My Pal Gus (1952)
Joyce Jennings
The Blue Veil (1951)
Helen Williams Hall
Under the Gun (1951)
Ruth Williams
F.B.I. Girl (1951)
Shirley Wayne
Alias Nick Beal (1949)
Donna Allen
The Set-Up (1949)
Julie [Thompson]
Tension (1949)
Claire Quimby
Any Number Can Play (1949)
Alice Elcott
High Wall (1948)
Dr. Ann Lorrison
The Saxon Charm (1948)
Alma Wragg
High Barbaree (1947)
Voice of "Tokyo Rose"
Lady in the Lake (1947)
Adrienne Fromsett
The Unsuspected (1947)
Althea Keane
The Beginning or the End (1947)
Jean O'Leary
Adventure (1946)
Ethel
The Secret Heart (1946)
Brittle woman's voice
The Postman Always Rings Twice (1946)
Madge Gorland
The Sailor Takes a Wife (1946)
Lisa [Borescu]
The Cockeyed Miracle (1946)
Jennifer Griggs
Ziegfeld Follies (1946)
Voice of telephone operator in "Number Please"
Bewitched (1945)
Voice of "Karen"
Dangerous Partners (1945)
Lili Roegan
Main Street After Dark (1945)
Jessie Belle [Dibson]
Her Highness and the Bellboy (1945)
Mildred
The Hidden Eye (1945)
Salesgirl

Cast (Special)

My Darling Judge (1961)
Betsy Dunn; Cyprus' Wife
Confidentially Yours (1960)
Olga Lemaire
Meet McGraw (1954)
Woman
Operation Entertainment (1954)

Life Events

Photo Collections

Tension - Lobby Card Set
Here is a set of Lobby Cards from MGM's Tension (1949), starring Audrey Totter, Richard Basehart, and Cyd Charisse. Lobby Cards were 11" x 14" posters that came in sets of 8. As the name implies, they were most often displayed in movie theater lobbies, to advertise current or coming attractions.
The Set-Up - Lobby Card Set
Here is a set of Lobby Cards from RKO's The Set-Up (1949), starring Robert Ryan and directed by Robert Wise. Lobby Cards were 11" x 14" posters that came in sets of 8. As the name implies, they were most often displayed in movie theater lobbies, to advertise current or coming attractions.
The Set-Up - Movie Poster
Here is the American one-sheet movie poster for RKO's The Set-Up (1949), starring Robert Ryan. One-sheets measured 27x41 inches, and were the poster style most commonly used in theaters.
Audrey Totter - Publicity Stills
Here is a series of publicity stills taken of Audrey Totter, to publicize The Cockeyed Miracle (1946). Publicity stills were specially-posed photos, usually taken off the set, for purposes of publicity or reference for promotional artwork.

Videos

Movie Clip

Any Number Can Play (1949) - Out In The Rain With My Secret Lover Joining the first scene in the household of leading man Clark Gable, who plays high-end underground casino owner Charlie, we meet Audrey Totter as Alice, the live-in sister of his wife Lon (Alexis Smith), and her husband, Wendell Corey as Robbin, who works for Charlie, with two goons (Richard Rober, William Conrad) appearing, in director Mervyn LeRoy’s Any Number Can Play, 1949.
Lady In The Lake (1947) - Imagine You Needing Ice Cubes! Audrey Totter (as editor "Adrienne Fromset") is the subject of director-star Robert Montgomery's camera, who, as Raymond Chandler's Philip Marlowe, appears in a mirror, in this early scene from Lady In The Lake, 1947.
Lady In The Lake (1947) - My Name Is Marlowe Director and star Robert Montgomery in his introduction of himself, as Raymond Chandler's detective, and "you," as the first-hand viewer, beginning the subjective-camera feature Lady In The Lake, 1947.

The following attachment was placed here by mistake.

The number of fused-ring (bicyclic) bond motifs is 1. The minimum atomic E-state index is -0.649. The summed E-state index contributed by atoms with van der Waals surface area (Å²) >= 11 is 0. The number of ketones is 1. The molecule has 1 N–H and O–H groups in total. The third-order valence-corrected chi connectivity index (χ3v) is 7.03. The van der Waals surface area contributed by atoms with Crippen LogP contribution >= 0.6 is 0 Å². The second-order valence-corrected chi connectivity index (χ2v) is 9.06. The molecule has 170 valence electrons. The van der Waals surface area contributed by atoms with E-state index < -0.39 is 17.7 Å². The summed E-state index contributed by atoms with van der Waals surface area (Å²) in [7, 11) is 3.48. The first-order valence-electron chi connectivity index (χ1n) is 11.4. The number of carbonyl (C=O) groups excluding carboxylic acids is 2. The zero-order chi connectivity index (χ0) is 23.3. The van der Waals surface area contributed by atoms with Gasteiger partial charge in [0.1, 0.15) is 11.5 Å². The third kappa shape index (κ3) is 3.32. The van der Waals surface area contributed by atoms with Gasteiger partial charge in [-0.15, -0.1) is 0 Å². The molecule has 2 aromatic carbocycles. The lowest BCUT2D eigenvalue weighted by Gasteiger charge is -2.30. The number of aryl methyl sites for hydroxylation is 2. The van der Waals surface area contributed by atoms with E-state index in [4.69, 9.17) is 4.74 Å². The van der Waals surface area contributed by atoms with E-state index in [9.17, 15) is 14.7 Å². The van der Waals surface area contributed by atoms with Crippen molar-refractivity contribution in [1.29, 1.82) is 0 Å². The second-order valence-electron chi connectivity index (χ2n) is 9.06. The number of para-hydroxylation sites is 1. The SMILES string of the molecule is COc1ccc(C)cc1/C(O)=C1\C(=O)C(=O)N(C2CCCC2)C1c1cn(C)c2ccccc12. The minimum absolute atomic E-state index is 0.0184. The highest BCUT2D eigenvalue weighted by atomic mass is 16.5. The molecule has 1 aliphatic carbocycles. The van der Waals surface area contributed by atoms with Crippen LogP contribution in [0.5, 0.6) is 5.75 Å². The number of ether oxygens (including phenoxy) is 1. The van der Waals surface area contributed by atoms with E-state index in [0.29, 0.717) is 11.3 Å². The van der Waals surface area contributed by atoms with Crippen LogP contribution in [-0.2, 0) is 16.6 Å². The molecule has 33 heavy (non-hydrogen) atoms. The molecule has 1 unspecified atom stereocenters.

Lady In The Lake (1947) - Opening Credits Give director and star Robert Montgomery credit right off the bat, going full-Christmas with the opening credits, then hitting the sour note, in the subjective-camera experiment Lady In The Lake, 1947, from Raymond Chandler's novel.
Any Number Can Play (1949) - What Are You Gonna Give Up Next? Wendell Corey as dissolute card-dealer Robbie admits Clark Gable as Charlie, his employer, brother-in-law and casino owner, who arrives unexpectedly at home enthusing about fishing, for Audrey Totter as sister-in-law Alice, and Alexis Smith as Lon, lady of the house, in MGM’s Any Number Can Play, 1949.
Postman Always Rings Twice, The (1946) - Get That Blonde Out Of My System The brief entire brilliant performance by Audrey Totter, herself usually the blonde, as Madge (the Anjelica Huston part in the 1982 Jack Nicholson, Jessica Lange and Bob Rafelson remake), just the gal to distract John Garfield (as Frank) from wife Lana Turner (in her landmark performance as waitress, wife and murderous adulteress Cora), who’s left on the train to visit her ailing mother, Hume Cronyn their friendly lawyer, in The Postman Always Rings Twice, 1946.
Unsuspected, The (1947) - Attractive Young Secretary The opening, in which Claude Rains, as radio star Grandison, might be the guy upside-down in the reflection, as we briefly meet his secretary (Barbara Woodell), his niece (Audrey Totter) and his over-dressed producer (Constance Bennett), Michael Curtiz directing in high Noir style, in The Unsuspected, 1947.
Unsuspected, The (1947) - We Could All Be Murderers Probably the first appearance of Claude Raines as radio sleuth Grandison, on the air as we meet various characters, Michael North, Jack Lambert in a famous shot from director Michael Curtiz, then Fred Clark, Hurd Hatfield and Audrey Totter, early in The Unsuspected, 1947.
Alias Nick Beal (1949) - Wearing Sapphires And Silk Audrey Totter arresting in her first scene, making trouble, then rescued by the title character, Ray Milland, once again at the seedy waterfront bar where he first appeared, his motives for helping the crusading local D-A still unexplained, John Farrow directing, in Alias Nick Beal, 1949.
Alias Nick Beal (1949) - Where'd You Come From Ray Milland as the title character makes his first appearance at a harbor gin joint, the bartender (James Burke) asking a question more pertinent than he realizes, and principled D-A Foster (Thomas Mitchell) arrives, following a dubious offer of evidence, early in Alias Nick Beal, 1949.
High Wall (1947) - You'll Escape Reality Brain trauma patient, war vet and dad Kenet (Robert Taylor), institutionalized for killing his wife and believing he's guilty, with guard Delaney (Ray Mayer) then doctor Ann Lorrison (Audrey Totter), complex tensions in director Curtis Bernhardt's High Wall, 1947.
High Wall (1947) - Youre Not Getting Out After successful brain surgery which he long resisted, war vet and father Kenet (Robert Taylor), still believing he killed his wife, seeks release, doctors Lorrison (Audrey Totter), Poward (Warner Anderson) and especially Dunlap (Moroni Olsen) evaluating, in High Wall, 1947.

Bibliography